Bottled water industry wages PR battle against tap water
Bottled water is the totemic bête noire of the environmental world, a multibillion-dollar industry that takes what in the west is clean and readily available from the tap, packages it up in non-biodegradable plastic and sells it back to consumers at hugely inflated prices.
And yet sales continue to rise. In 2010, more than 2bn litres were consumed in the UK — 33 litres per person, a figure projected to rise to 40 litres by 2020. More than 40bn litres were sold last year in the US, in plastic bottles it took 17m barrels of oil to manufacture; the industry there is worth $22 billion a year and sales are increasing at a rate of 5.4 per cent annually.
The strong growth is down to an aggressive marketing campaign by companies fighting to purify a product that — clear mountain spring water notwithstanding — has been tainted by accusations that it is unnecessary, wasteful and environmentally costly.
Last month, the Natural Hydration Council (NHC) — an industry body formed by the UK’s three biggest hitters: Nestlé Waters (makers of Buxton, Perrier and San Pellegrino), Danone Waters (Evian and Volvic) and Highland Spring — handed its lucrative six-figure public relations account to Pegasus PR, whose clients include Pfizer and Bayer.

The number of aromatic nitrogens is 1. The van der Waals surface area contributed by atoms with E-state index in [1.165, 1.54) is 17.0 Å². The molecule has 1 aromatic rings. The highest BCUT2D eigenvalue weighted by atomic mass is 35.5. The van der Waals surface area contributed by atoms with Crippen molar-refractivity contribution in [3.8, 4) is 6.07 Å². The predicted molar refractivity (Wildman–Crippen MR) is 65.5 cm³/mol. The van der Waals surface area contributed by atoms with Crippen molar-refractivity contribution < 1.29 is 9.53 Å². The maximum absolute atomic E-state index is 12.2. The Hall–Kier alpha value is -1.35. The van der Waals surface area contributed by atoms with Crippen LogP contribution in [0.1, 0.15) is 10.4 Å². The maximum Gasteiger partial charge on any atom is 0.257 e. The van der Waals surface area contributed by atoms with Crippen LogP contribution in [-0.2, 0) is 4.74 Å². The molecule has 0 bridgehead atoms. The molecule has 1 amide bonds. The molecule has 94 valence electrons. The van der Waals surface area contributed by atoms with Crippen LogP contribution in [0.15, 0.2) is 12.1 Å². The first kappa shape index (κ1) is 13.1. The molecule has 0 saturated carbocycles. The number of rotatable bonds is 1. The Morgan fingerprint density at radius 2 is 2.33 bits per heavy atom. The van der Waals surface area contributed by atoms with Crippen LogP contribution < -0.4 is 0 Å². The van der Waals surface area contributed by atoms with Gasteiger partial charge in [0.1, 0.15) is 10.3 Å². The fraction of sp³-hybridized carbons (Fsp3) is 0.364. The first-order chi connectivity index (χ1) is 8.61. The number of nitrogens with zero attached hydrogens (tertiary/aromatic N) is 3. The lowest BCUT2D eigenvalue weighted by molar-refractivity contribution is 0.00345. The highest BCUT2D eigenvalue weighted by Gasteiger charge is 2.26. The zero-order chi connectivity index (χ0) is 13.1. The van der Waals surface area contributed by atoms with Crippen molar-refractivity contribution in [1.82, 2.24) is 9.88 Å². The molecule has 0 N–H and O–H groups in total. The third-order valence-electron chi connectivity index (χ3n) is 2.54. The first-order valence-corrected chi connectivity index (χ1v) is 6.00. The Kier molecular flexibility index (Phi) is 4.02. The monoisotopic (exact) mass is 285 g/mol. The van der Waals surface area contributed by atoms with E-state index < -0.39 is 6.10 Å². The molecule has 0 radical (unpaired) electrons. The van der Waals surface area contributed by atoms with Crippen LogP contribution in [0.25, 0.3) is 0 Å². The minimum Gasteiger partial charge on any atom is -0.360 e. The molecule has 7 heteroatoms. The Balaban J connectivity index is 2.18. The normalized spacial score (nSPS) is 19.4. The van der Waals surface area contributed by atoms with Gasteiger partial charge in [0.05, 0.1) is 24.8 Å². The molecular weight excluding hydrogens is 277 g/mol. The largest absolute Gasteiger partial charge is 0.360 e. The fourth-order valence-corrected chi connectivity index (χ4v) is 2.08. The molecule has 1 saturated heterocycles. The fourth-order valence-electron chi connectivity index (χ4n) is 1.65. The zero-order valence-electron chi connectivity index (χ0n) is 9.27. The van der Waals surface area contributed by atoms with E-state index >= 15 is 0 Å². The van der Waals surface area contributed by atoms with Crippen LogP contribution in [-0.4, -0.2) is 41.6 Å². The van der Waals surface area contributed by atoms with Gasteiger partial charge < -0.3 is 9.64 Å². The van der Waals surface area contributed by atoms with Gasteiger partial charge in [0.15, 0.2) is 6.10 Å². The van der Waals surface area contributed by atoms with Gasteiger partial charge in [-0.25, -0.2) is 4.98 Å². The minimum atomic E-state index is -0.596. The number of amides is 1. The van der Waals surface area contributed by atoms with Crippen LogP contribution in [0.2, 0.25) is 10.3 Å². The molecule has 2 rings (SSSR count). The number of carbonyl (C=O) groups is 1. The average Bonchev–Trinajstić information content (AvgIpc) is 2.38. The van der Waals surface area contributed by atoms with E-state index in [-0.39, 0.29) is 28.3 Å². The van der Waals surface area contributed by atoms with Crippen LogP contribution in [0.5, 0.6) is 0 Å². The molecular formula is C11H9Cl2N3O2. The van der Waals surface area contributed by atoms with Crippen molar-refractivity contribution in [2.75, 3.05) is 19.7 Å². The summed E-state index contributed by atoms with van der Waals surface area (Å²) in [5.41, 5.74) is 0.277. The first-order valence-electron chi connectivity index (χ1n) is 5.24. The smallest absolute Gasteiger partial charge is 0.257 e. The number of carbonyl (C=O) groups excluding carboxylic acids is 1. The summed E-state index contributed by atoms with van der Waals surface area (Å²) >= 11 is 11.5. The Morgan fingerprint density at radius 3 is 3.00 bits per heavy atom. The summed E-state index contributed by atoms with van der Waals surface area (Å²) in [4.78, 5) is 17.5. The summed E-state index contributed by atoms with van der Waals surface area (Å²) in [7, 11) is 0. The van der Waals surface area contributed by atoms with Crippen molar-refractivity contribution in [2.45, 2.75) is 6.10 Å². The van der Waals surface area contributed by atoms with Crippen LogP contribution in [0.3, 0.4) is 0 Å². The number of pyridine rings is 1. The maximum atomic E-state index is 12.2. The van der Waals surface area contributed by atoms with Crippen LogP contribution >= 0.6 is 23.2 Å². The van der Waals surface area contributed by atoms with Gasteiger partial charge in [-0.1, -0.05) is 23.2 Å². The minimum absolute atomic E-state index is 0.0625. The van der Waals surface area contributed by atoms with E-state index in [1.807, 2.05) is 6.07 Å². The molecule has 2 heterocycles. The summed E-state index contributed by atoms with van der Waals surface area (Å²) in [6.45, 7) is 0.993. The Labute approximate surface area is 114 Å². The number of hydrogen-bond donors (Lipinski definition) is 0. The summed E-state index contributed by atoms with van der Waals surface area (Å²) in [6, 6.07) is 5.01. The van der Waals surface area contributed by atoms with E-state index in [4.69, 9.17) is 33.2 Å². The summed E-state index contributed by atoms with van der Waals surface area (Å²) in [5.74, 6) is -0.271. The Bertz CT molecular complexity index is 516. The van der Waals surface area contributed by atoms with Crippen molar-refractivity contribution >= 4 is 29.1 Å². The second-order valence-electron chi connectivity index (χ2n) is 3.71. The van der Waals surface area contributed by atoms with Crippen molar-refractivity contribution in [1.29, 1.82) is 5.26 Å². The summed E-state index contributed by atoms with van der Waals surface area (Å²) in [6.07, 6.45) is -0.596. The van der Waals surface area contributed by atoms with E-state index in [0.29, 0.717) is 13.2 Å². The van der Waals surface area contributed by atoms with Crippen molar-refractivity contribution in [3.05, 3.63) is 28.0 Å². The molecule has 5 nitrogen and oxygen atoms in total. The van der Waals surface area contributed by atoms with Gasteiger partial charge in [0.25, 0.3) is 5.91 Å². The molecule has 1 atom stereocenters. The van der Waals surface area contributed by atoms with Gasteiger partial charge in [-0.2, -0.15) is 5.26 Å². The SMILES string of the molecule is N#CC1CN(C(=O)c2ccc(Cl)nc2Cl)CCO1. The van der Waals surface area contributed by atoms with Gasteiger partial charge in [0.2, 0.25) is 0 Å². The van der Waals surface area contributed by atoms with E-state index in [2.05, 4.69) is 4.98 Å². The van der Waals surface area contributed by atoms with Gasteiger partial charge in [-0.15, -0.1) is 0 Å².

The NHC was formed in 2008 to prevent declining sales: 2,240m litres of bottled water were drunk in 2006, 2,125m in 2007 and 2,005m in 2008. Price, negative blind tastings (consumers prefer tap or perceive no difference) and campaigns such as those run by London’s Evening Standard, to encourage people to ask for tap water in restaurants, all played their part.
Bottled water drinkers via Shutterstock.
Article continues at The Ecologist.